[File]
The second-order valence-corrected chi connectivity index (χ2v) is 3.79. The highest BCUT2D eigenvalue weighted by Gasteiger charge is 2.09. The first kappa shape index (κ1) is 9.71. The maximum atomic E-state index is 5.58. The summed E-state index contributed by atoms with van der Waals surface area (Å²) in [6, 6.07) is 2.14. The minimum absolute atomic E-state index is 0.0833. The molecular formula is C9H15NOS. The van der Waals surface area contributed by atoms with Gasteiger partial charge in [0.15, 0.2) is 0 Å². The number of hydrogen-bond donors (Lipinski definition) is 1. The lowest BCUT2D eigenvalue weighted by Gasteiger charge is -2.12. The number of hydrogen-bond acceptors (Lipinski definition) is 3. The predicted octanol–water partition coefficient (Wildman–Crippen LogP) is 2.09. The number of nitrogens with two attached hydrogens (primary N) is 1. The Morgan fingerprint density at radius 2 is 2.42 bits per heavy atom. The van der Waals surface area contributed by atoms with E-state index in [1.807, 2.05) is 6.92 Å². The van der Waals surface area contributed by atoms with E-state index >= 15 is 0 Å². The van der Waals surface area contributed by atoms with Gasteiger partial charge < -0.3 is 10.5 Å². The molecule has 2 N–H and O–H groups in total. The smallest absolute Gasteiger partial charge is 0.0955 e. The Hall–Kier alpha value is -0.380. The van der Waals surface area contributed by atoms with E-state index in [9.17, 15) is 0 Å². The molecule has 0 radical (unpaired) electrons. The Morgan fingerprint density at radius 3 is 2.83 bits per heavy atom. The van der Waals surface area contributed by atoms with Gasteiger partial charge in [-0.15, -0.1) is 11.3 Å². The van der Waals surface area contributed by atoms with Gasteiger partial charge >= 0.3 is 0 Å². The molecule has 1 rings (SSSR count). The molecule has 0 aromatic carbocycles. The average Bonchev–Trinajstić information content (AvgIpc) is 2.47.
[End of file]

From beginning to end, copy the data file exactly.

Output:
The second-order valence-corrected chi connectivity index (χ2v) is 3.79. The highest BCUT2D eigenvalue weighted by Gasteiger charge is 2.09. The first kappa shape index (κ1) is 9.71. The maximum atomic E-state index is 5.58. The summed E-state index contributed by atoms with van der Waals surface area (Å²) in [6, 6.07) is 2.14. The minimum absolute atomic E-state index is 0.0833. The molecular formula is C9H15NOS. The van der Waals surface area contributed by atoms with Gasteiger partial charge in [0.15, 0.2) is 0 Å². The number of hydrogen-bond donors (Lipinski definition) is 1. The lowest BCUT2D eigenvalue weighted by Gasteiger charge is -2.12. The number of hydrogen-bond acceptors (Lipinski definition) is 3. The predicted octanol–water partition coefficient (Wildman–Crippen LogP) is 2.09. The number of nitrogens with two attached hydrogens (primary N) is 1. The Morgan fingerprint density at radius 2 is 2.42 bits per heavy atom. The van der Waals surface area contributed by atoms with E-state index in [1.807, 2.05) is 6.92 Å². The van der Waals surface area contributed by atoms with E-state index >= 15 is 0 Å². The van der Waals surface area contributed by atoms with Gasteiger partial charge < -0.3 is 10.5 Å². The molecule has 2 N–H and O–H groups in total. The smallest absolute Gasteiger partial charge is 0.0955 e. The Hall–Kier alpha value is -0.380. The van der Waals surface area contributed by atoms with E-state index in [9.17, 15) is 0 Å². The molecule has 0 radical (unpaired) electrons. The Morgan fingerprint density at radius 3 is 2.83 bits per heavy atom. The van der Waals surface area contributed by atoms with Gasteiger partial charge in [-0.15, -0.1) is 11.3 Å². The van der Waals surface area contributed by atoms with Gasteiger partial charge >= 0.3 is 0 Å². The molecule has 1 rings (SSSR count). The molecule has 0 aromatic carbocycles. The average Bonchev–Trinajstić information content (AvgIpc) is 2.47.